We do not wish to inquire with undue curiosity into what [God] does that surpasses human understanding and is beyond our ability to comprehend. But in all humility and reverence we adore the just judgments of God, which are hidden from us, being content to be Christ’s disciples, so as to learn only what he shows us in his Word, without going beyond those limits.10
The Philosophical Legacy of Descartes
Having summarized the five Walloon Articles, I would now like to discuss why these articles matter today. Put simply, they matter because Descartes and the philosophy he espoused have mattered tremendously in the history of the Christian church since the eighteenth century.
Descartes rooted his philosophy in a solitary self, disconnected from a world of belonging and doubting everything except the very act of thinking. By centering human identity upon an individual’s ability to reason, Descartes split mind from body, directly undermining the premise of the Heidelberg Catechism that we “belong body and soul” to Jesus Christ, the center of the Scriptures. Cartesian philosophy took hold throughout the West, and as its consequences have intensified over the decades and centuries, it has been increasingly opposed by religious as well as secular philosophers.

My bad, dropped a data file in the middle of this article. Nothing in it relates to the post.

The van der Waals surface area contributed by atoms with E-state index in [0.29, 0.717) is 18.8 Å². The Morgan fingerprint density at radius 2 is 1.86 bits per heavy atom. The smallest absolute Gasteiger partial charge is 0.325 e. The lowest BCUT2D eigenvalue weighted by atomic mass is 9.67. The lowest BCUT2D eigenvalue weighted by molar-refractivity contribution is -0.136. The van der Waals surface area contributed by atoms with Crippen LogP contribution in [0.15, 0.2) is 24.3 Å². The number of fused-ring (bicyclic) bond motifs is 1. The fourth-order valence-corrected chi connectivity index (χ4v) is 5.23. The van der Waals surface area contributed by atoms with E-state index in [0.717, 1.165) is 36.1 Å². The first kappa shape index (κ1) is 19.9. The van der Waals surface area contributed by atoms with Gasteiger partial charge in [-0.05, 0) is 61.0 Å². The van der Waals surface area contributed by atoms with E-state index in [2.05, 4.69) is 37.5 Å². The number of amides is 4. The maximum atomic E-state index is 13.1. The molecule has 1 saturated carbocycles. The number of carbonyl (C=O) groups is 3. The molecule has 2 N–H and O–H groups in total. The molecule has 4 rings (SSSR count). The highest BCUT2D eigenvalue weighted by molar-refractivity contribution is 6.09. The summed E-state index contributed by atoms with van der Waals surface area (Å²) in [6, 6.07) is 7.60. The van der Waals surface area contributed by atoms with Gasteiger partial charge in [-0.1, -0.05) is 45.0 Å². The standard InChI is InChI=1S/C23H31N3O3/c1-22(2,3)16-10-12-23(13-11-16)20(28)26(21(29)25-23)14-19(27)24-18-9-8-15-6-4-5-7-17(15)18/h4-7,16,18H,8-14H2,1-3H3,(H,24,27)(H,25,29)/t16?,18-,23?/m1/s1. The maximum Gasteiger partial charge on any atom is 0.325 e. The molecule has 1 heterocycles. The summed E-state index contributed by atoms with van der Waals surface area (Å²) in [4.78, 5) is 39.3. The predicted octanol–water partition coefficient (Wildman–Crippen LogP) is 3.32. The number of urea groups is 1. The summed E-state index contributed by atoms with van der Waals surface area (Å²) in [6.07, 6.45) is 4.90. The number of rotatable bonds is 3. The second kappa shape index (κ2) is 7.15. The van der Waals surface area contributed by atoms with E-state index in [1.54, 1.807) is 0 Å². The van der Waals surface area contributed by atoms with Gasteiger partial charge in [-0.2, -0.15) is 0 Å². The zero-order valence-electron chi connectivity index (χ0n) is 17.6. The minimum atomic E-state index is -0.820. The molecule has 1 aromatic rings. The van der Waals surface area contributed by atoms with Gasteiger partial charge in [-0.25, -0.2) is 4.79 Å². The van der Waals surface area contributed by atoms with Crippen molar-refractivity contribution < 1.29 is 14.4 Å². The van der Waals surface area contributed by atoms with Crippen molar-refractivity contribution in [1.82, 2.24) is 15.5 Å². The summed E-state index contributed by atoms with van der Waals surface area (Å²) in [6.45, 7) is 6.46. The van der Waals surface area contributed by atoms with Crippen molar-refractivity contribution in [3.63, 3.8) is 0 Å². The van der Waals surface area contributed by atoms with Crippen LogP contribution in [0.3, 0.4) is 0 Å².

Descartes’s philosophy contends that we are each free to define ourselves as we think or feel best—an issue that brings us back to the theme of biblical sexuality in the twenty-first century. Once we split mind and body in pursuit of some ideal of abstract reason, statements like “I am a woman trapped in a man’s body” cease to be surprising. The authors of the Walloon Articles discerned this progression; one gets the impression that if they were to travel through time and meet a contemporary person struggling with issues of gender identity, they would be troubled, but not surprised. With their thoughtful writing, these church leaders anticipated much of the serious philosophical strife that Cartesian thinking has yielded centuries later.
Confessions as Historical Signposts
The particular insight of the Walloon Articles also points toward a general observation about the church’s responsibility to speak into issues that emerge in the historical moment. Historically, the church has spoken through creeds and confessions: careful and deliberate statements that clarify and apply Christian teaching. These doctrinal statements emerge at specific moments in history, reflecting particular sets of emerging challenges. And this raises a question for Reformed Fellowship and the church at large: If the historical context is always changing, how can the Reformed faith speak into those changes in an unchanging way?
The work of Ronald C. Arnett on religious communication is helpful here. Arnett describes faith positions in terms of narrative, historicality, and metaphor.11 Narrative offers a story that justifies meaningful practices for a given group of people over multiple generations. Historicality acknowledges that the world changes, sometimes not to our liking. Metaphor, understood as a communicative phenomenon than carries a richer meaning than a mere “idea” or “concept,” allows us to make creative applications of an unchanging narrative into a changing historical moment.